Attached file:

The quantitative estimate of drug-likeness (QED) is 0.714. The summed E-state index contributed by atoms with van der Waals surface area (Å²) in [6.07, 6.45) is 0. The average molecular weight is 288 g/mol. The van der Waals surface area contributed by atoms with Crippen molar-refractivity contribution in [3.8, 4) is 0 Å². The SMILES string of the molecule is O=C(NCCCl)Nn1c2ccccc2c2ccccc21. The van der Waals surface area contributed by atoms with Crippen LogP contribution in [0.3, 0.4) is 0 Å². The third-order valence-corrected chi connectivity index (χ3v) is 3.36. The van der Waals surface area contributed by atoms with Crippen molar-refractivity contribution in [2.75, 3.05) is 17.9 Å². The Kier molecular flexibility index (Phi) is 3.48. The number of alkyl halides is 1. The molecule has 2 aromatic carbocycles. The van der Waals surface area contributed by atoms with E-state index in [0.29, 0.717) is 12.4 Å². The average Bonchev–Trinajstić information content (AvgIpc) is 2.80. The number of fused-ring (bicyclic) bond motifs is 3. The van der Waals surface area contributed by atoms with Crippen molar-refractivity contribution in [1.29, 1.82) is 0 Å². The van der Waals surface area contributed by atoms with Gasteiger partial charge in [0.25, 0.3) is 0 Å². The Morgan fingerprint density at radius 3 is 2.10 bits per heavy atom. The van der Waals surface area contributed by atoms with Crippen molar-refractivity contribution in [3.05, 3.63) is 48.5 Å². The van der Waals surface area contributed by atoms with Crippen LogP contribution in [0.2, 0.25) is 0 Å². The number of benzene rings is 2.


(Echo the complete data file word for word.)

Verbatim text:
The quantitative estimate of drug-likeness (QED) is 0.714. The summed E-state index contributed by atoms with van der Waals surface area (Å²) in [6.07, 6.45) is 0. The average molecular weight is 288 g/mol. The van der Waals surface area contributed by atoms with Crippen molar-refractivity contribution in [3.8, 4) is 0 Å². The SMILES string of the molecule is O=C(NCCCl)Nn1c2ccccc2c2ccccc21. The van der Waals surface area contributed by atoms with Crippen LogP contribution in [0.3, 0.4) is 0 Å². The third-order valence-corrected chi connectivity index (χ3v) is 3.36. The van der Waals surface area contributed by atoms with Crippen molar-refractivity contribution in [2.75, 3.05) is 17.9 Å². The Kier molecular flexibility index (Phi) is 3.48. The number of alkyl halides is 1. The molecule has 2 aromatic carbocycles. The van der Waals surface area contributed by atoms with E-state index in [0.29, 0.717) is 12.4 Å². The average Bonchev–Trinajstić information content (AvgIpc) is 2.80. The number of fused-ring (bicyclic) bond motifs is 3. The van der Waals surface area contributed by atoms with Crippen molar-refractivity contribution in [1.29, 1.82) is 0 Å². The van der Waals surface area contributed by atoms with Gasteiger partial charge in [0.25, 0.3) is 0 Å². The Morgan fingerprint density at radius 3 is 2.10 bits per heavy atom. The van der Waals surface area contributed by atoms with Crippen molar-refractivity contribution in [3.05, 3.63) is 48.5 Å². The van der Waals surface area contributed by atoms with Crippen LogP contribution in [0.2, 0.25) is 0 Å². The number of benzene rings is 2.